Wall Street deepens historic slump as virus response comes up short

By Caroline Valetkevitch NEW YORK (Reuters) - Wall Street suffered its biggest drop since 1987 on Monday, with the S&P 500 closing at its lowest level since December 2018, as investors fear the coronavirus pandemic is proving a tougher opponent than central banks, lawmakers or the White House are currently capable of battling. The S&P 500 tumbled 12%, its biggest drop since 'Black Monday' three decades ago, despite the Federal Reserve's surprise move late Sunday to cut interest rates to near zero, its second emergency interest rate cut in less than two weeks and ahead of its scheduled policy meeting on Tuesday and Wednesday. That added to alarm about the rapid spread of the pandemic and how it has paralysed parts of the global economy and squeezed company revenue

Reuters March 17, 2020 04:05:39 IST
Wall Street deepens historic slump as virus response comes up short

Wall Street deepens historic slump as virus response comes up short

By Caroline Valetkevitch

NEW YORK (Reuters) - Wall Street suffered its biggest drop since 1987 on Monday, with the S&P 500 closing at its lowest level since December 2018, as investors fear the coronavirus pandemic is proving a tougher opponent than central banks, lawmakers or the White House are currently capable of battling.

The S&P 500 tumbled 12%, its biggest drop since "Black Monday" three decades ago, despite the Federal Reserve's surprise move late Sunday to cut interest rates to near zero, its second emergency interest rate cut in less than two weeks and ahead of its scheduled policy meeting on Tuesday and Wednesday.

That added to alarm about the rapid spread of the pandemic and how it has paralysed parts of the global economy and squeezed company revenue.

Stocks fell further late in the session as President Donald Trump urged Americans to halt most social activities for 15 days and not congregate in groups larger than 10 people, in a newly aggressive effort to reduce the spread of the coronavirus in the United States.

"It's a market adrift with nothing to hold on to. There's nothing that can really give us a sense of when the full extent of the virus' impact will be known," said Jeffrey Kleintop, chief global investment strategist at Charles Schwab.

Trump also warned that a recession was possible.

Most market watchers at this point are bracing for the likelihood that the economy is headed for a recession, but they said it is too early to know the full extent of the economic downturn.

Investors may be expecting a fairly deep recession but are just not sure how long it's going to last, Kleintop said.

The Dow Jones Industrial Average <.DJI> fell 2,997.1 points, or 12.93%, to 20,188.52, the S&P 500 <.SPX> lost 324.89 points, or 11.98%, to 2,386.13 and the Nasdaq Composite <.IXIC> dropped 970.28 points, or 12.32%, to 6,904.59.

Trading on Wall Street's three main stock indexes was halted for 15 minutes shortly after the open as the S&P 500 index <.SPX> plunged 8%, crossing the 7% threshold that triggers an automatic cutout.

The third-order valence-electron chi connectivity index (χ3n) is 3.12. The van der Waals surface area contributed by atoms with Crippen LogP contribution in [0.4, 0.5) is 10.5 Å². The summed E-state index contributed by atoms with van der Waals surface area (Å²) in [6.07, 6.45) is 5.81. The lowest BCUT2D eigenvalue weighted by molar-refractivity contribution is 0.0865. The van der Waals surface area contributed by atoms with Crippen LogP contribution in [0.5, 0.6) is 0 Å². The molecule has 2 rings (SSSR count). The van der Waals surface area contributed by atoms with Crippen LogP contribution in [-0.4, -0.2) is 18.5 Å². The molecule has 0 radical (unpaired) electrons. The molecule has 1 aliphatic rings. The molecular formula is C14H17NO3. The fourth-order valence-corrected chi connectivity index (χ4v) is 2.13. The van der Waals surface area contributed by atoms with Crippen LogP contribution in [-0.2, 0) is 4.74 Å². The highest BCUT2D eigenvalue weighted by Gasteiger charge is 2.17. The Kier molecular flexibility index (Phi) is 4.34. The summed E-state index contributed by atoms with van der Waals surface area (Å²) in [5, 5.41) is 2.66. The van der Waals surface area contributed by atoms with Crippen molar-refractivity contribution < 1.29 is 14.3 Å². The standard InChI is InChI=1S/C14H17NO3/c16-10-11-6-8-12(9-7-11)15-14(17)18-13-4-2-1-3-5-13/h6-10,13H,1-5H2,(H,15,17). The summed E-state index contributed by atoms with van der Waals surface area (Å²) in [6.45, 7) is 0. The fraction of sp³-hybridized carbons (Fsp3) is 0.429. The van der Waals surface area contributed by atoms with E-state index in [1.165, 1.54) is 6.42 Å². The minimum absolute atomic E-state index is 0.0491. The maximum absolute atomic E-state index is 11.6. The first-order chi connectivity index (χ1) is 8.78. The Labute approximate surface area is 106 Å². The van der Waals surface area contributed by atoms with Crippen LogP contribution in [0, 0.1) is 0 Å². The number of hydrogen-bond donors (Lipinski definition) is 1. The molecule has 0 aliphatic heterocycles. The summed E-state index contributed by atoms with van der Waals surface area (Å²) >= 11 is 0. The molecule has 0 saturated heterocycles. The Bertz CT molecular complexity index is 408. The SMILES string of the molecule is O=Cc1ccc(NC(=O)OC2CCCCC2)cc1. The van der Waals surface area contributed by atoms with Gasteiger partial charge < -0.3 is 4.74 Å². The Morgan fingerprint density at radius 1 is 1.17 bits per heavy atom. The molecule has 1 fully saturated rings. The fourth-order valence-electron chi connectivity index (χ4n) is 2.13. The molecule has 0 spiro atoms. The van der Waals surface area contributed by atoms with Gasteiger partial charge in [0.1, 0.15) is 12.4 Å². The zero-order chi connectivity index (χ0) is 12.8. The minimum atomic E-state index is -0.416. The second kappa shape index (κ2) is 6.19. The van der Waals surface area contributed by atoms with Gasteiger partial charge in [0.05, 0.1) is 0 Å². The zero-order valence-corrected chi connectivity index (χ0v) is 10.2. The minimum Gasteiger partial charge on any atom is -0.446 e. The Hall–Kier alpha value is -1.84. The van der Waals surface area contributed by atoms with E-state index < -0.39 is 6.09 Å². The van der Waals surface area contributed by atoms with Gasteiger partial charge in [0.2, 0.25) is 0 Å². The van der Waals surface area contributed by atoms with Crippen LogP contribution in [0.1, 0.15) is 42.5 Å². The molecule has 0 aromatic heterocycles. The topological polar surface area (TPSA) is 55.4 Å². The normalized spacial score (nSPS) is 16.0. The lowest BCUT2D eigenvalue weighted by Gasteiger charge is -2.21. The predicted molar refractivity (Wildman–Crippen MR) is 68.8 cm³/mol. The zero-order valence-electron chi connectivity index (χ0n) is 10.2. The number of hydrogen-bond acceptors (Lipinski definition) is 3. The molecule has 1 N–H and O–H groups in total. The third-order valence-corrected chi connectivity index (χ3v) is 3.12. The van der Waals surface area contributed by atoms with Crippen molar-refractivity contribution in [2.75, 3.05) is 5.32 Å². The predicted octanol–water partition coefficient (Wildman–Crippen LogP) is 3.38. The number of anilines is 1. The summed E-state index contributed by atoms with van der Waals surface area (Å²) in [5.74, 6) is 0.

The real estate sector <.SPLRCR> was the weakest out of the S&P 500's 11 major sectors with a 16.5% dive, which was its deepest one-day percentage drop since 2009. The smallest loser was consumer staples <.SPLRCS> which sank 7% on the day.

The technology sector <.SPLRCT> fell 13.9%, which was a record one-day decline for the sector that was the biggest driver of the bull market.

(Additional reporting by Sanjana Shivdas in Bengaluru and Thyagaraju Adinarayan; Editing by Dan Grebler and Nick Zieminski)

This story has not been edited by Firstpost staff and is generated by auto-feed.

Updated Date:

TAGS:

also read

France, Germany to agree to NATO role against Islamic State - sources
| Reuters
World

France, Germany to agree to NATO role against Islamic State - sources | Reuters

By Robin Emmott and John Irish | BRUSSELS/PARIS BRUSSELS/PARIS France and Germany will agree to a U.S. plan for NATO to take a bigger role in the fight against Islamic militants at a meeting with President Donald Trump on Thursday, but insist the move is purely symbolic, four senior European diplomats said.The decision to allow the North Atlantic Treaty Organization to join the coalition against Islamic State in Syria and Iraq follows weeks of pressure on the two allies, who are wary of NATO confronting Russia in Syria and of alienating Arab countries who see NATO as pushing a pro-Western agenda."NATO as an institution will join the coalition," said one senior diplomat involved in the discussions. "The question is whether this just a symbolic gesture to the United States

China's Xi says navy should become world class
| Reuters
World

China's Xi says navy should become world class | Reuters

BEIJING Chinese President Xi Jinping on Wednesday called for greater efforts to make the country's navy a world class one, strong in operations on, below and above the surface, as it steps up its ability to project power far from its shores.China's navy has taken an increasingly prominent role in recent months, with a rising star admiral taking command, its first aircraft carrier sailing around self-ruled Taiwan and a new aircraft carrier launched last month.With President Donald Trump promising a US shipbuilding spree and unnerving Beijing with his unpredictable approach on hot button issues including Taiwan and the South and East China Seas, China is pushing to narrow the gap with the U.S. Navy.Inspecting navy headquarters, Xi said the navy should "aim for the top ranks in the world", the Defence Ministry said in a statement about his visit."Building a strong and modern navy is an important mark of a top ranking global military," the ministry paraphrased Xi as saying.